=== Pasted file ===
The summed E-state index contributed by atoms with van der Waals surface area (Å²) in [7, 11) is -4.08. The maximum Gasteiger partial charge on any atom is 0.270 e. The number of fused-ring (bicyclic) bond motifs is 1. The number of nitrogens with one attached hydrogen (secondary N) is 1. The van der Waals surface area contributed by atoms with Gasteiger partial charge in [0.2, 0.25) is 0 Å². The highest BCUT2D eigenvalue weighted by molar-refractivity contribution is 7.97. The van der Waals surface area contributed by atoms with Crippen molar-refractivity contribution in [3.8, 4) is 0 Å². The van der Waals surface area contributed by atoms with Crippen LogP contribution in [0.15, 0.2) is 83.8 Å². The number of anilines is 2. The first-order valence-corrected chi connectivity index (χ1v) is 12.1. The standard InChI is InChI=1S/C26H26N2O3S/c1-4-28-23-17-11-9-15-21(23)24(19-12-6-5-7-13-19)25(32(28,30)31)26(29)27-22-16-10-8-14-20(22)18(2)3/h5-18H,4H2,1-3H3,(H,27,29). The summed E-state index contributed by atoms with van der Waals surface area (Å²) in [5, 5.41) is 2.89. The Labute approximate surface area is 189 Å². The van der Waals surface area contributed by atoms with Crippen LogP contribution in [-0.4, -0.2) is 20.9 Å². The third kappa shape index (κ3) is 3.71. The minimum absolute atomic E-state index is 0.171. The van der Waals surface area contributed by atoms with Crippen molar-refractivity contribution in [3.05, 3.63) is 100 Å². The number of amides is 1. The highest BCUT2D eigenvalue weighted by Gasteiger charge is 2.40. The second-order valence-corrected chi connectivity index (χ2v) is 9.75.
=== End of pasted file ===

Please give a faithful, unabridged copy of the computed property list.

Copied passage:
The summed E-state index contributed by atoms with van der Waals surface area (Å²) in [7, 11) is -4.08. The maximum Gasteiger partial charge on any atom is 0.270 e. The number of fused-ring (bicyclic) bond motifs is 1. The number of nitrogens with one attached hydrogen (secondary N) is 1. The van der Waals surface area contributed by atoms with Gasteiger partial charge in [0.2, 0.25) is 0 Å². The highest BCUT2D eigenvalue weighted by molar-refractivity contribution is 7.97. The van der Waals surface area contributed by atoms with Crippen molar-refractivity contribution in [3.8, 4) is 0 Å². The van der Waals surface area contributed by atoms with Crippen LogP contribution in [0.15, 0.2) is 83.8 Å². The number of anilines is 2. The first-order valence-corrected chi connectivity index (χ1v) is 12.1. The standard InChI is InChI=1S/C26H26N2O3S/c1-4-28-23-17-11-9-15-21(23)24(19-12-6-5-7-13-19)25(32(28,30)31)26(29)27-22-16-10-8-14-20(22)18(2)3/h5-18H,4H2,1-3H3,(H,27,29). The summed E-state index contributed by atoms with van der Waals surface area (Å²) in [5, 5.41) is 2.89. The Labute approximate surface area is 189 Å². The van der Waals surface area contributed by atoms with Crippen LogP contribution in [-0.4, -0.2) is 20.9 Å². The third kappa shape index (κ3) is 3.71. The minimum absolute atomic E-state index is 0.171. The van der Waals surface area contributed by atoms with Crippen molar-refractivity contribution in [3.05, 3.63) is 100 Å². The number of amides is 1. The highest BCUT2D eigenvalue weighted by Gasteiger charge is 2.40. The second-order valence-corrected chi connectivity index (χ2v) is 9.75.